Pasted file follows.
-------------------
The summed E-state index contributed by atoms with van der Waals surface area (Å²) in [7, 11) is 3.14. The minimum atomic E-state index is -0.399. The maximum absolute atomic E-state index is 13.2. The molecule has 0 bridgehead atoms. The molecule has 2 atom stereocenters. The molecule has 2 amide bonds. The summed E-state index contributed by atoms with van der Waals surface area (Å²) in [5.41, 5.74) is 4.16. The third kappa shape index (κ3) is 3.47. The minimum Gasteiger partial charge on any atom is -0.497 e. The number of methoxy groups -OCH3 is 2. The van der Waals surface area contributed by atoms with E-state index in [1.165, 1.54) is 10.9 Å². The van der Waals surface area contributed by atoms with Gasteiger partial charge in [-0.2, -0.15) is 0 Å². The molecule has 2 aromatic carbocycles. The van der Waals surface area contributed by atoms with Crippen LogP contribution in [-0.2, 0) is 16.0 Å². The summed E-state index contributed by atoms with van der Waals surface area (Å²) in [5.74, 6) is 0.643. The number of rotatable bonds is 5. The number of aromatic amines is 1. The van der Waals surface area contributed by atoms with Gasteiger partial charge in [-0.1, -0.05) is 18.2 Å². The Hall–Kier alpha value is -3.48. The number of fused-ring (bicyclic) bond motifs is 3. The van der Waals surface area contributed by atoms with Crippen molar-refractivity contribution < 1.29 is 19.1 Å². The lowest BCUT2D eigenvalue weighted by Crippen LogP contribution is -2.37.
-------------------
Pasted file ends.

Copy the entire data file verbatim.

The summed E-state index contributed by atoms with van der Waals surface area (Å²) in [7, 11) is 3.14. The minimum atomic E-state index is -0.399. The maximum absolute atomic E-state index is 13.2. The molecule has 0 bridgehead atoms. The molecule has 2 atom stereocenters. The molecule has 2 amide bonds. The summed E-state index contributed by atoms with van der Waals surface area (Å²) in [5.41, 5.74) is 4.16. The third kappa shape index (κ3) is 3.47. The minimum Gasteiger partial charge on any atom is -0.497 e. The number of methoxy groups -OCH3 is 2. The van der Waals surface area contributed by atoms with E-state index in [1.165, 1.54) is 10.9 Å². The van der Waals surface area contributed by atoms with Gasteiger partial charge in [-0.2, -0.15) is 0 Å². The molecule has 2 aromatic carbocycles. The van der Waals surface area contributed by atoms with Crippen LogP contribution in [-0.2, 0) is 16.0 Å². The summed E-state index contributed by atoms with van der Waals surface area (Å²) in [5.74, 6) is 0.643. The number of rotatable bonds is 5. The number of aromatic amines is 1. The van der Waals surface area contributed by atoms with Gasteiger partial charge in [-0.1, -0.05) is 18.2 Å². The Hall–Kier alpha value is -3.48. The number of fused-ring (bicyclic) bond motifs is 3. The van der Waals surface area contributed by atoms with Crippen molar-refractivity contribution < 1.29 is 19.1 Å². The lowest BCUT2D eigenvalue weighted by Crippen LogP contribution is -2.37.